Clinical Metals Testing FAQ

Frequently Asked Questions

 

Q. How long does it take to do the testing?
Q. Who can receive lab results?
Q. I’m missing a laboratory result for one of my patients, do you have it?
Q. The samples were not refrigerated over the weekend, are they still suitable for testing?
Q. I have a billing question, who do I contact?
Q. Why is an elevated capillary blood lead result confirmed with a venous sample?
Q. What does it mean when there is a high capillary lead result and a low venous confirmation result?
Q. The laboratory report says the result is reportable, what agency do I report it to?
Q. I need more supplies for collecting capillary blood lead samples, how do I get them?
Q. What supplies are provided in the capillary blood lead collection kit?
Q. Do you accept samples collected with materials you did not provide?
Q. What is the best sample to collect for measuring mercury exposure?
Q. Can I submit a urine sample for a lead test?

 

Q. How long does it take to do the testing?
A.
Blood lead results are generally obtained less than or equal to 2 working days from the time of receipt in the laboratory. Other tests typically require approximately 5 working days.

 

Q. Who can receive lab results?
A. The Health Information Portability and Accountability Act (HIPAA) limits the release of protected health information to the submitting agency. Results can be reported to other parties only with a signed authorization from the patient. Blood lead results are also reported to the Wisconsin Division of Public Health as required by state law.

 

Q. I’m missing a laboratory result for one of my patients, do you have it?
A.
Contact us at 608-224-6252 and we can determine if a sample was received and if the testing has been completed and a report issued. We can also print a duplicate report.

 

Q. The samples were not refrigerated over the weekend, are they still suitable for testing?
A. Yes, samples for trace metals testing are stable at room temperature for weeks and at refrigerated temperature for months.

 

Q. I have a billing question, who do I contact?
Call:  800-862-1065
E-mail: arbill@mail.slh.wisc.edu

 

Q. Why is an elevated capillary blood lead result confirmed with a venous sample?
A. A capillary sample collected for a blood lead test is more susceptible to environmental contamination than is a venous sample. An elevated capillary result needs to be confirmed with a venous drawn sample to rule out the possibility of a false positive result.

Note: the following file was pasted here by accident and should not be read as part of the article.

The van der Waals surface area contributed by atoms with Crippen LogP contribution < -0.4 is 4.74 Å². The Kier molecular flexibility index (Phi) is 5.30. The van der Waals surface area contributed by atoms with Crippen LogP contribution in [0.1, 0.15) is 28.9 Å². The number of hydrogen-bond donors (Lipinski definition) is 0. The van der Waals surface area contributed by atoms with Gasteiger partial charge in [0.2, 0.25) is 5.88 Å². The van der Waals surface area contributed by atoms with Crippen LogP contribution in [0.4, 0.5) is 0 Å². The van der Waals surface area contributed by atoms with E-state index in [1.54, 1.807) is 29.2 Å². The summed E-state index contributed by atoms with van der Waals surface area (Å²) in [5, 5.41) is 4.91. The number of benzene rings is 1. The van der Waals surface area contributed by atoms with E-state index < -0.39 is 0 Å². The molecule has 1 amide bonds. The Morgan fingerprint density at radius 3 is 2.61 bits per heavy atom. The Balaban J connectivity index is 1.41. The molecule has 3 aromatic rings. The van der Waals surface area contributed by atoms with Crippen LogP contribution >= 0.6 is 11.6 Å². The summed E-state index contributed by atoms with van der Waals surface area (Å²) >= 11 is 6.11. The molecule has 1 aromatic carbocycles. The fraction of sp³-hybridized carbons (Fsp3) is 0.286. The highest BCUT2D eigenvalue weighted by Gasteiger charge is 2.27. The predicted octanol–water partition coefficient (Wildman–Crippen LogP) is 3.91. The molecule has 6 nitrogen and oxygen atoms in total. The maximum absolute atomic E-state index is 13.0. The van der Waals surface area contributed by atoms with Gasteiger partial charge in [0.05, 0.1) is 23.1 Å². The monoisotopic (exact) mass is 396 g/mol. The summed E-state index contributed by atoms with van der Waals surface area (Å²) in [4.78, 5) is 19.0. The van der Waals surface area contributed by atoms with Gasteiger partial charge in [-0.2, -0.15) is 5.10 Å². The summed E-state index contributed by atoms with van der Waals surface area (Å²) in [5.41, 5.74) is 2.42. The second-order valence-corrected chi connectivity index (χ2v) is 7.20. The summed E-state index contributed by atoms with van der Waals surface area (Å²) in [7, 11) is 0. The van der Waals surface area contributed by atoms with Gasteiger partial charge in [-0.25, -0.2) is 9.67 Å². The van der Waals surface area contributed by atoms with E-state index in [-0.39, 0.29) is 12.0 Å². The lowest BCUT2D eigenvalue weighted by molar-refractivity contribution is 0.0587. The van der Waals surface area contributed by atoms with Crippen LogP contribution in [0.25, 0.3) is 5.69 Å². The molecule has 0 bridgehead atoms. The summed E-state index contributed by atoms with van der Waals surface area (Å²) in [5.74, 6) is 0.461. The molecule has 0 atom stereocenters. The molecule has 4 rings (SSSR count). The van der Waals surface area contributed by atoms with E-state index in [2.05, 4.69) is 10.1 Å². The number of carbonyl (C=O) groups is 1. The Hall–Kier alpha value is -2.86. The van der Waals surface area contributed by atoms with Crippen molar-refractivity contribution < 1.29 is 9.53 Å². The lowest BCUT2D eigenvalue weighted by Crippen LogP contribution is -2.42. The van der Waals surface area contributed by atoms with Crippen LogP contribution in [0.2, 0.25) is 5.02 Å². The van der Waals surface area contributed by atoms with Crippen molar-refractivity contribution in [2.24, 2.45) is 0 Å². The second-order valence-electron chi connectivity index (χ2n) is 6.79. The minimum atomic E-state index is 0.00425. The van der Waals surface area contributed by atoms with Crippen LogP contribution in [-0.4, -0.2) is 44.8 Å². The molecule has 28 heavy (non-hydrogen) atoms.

Q. What does it mean when there is a high capillary lead result and a low venous confirmation result?
A. This is caused by the capillary sample being contaminated with environmental lead. Since lead is widespread in the environment, special care must be taken when collecting capillary samples. Please review our comprehensive instructions for the collection of capillary samples for blood lead testing for the proper procedure.

 

Q. The laboratory report says the result is reportable, what agency do I report it to?
A.
The Wisconsin State Laboratory of Hygiene reports results to the appropriate agency (e.g., the Wisconsin Division of Public Health), so you don’t need to report results.

 

Q. I need more supplies for collecting capillary blood lead samples, how do I get them?
A.
For a capillary blood lead collection kit (Kit #6) or materials supplied in the kit, call 608-224-6257. You can also call our toll-free number 1-800-442-4618. Information you need to provide when you call is your agency name, agency account number, and the number and type of supplies you need.

 

Q. What supplies are provided in the capillary blood lead collection kit?
A.
Kit #6 contains most of the supplies needed to collect and send us samples from 100 children. A complete list of included materials can be found here.

 

Q. Do you accept samples collected with materials you did not provide?
A.
Yes. The benefits of using the collection materials we provide are that they have been tested to be free of lead contamination and they are supplied at no cost to you.

 

Q. What is the best sample to collect for measuring MERCURY exposure?
A.
The WSLH only offers mercury testing in whole blood samples.

 

Q. Can I submit a urine sample for a LEAD test?
A.
Urine is not considered to be a valid indicator of lead exposure. Blood is the preferred sample to collect.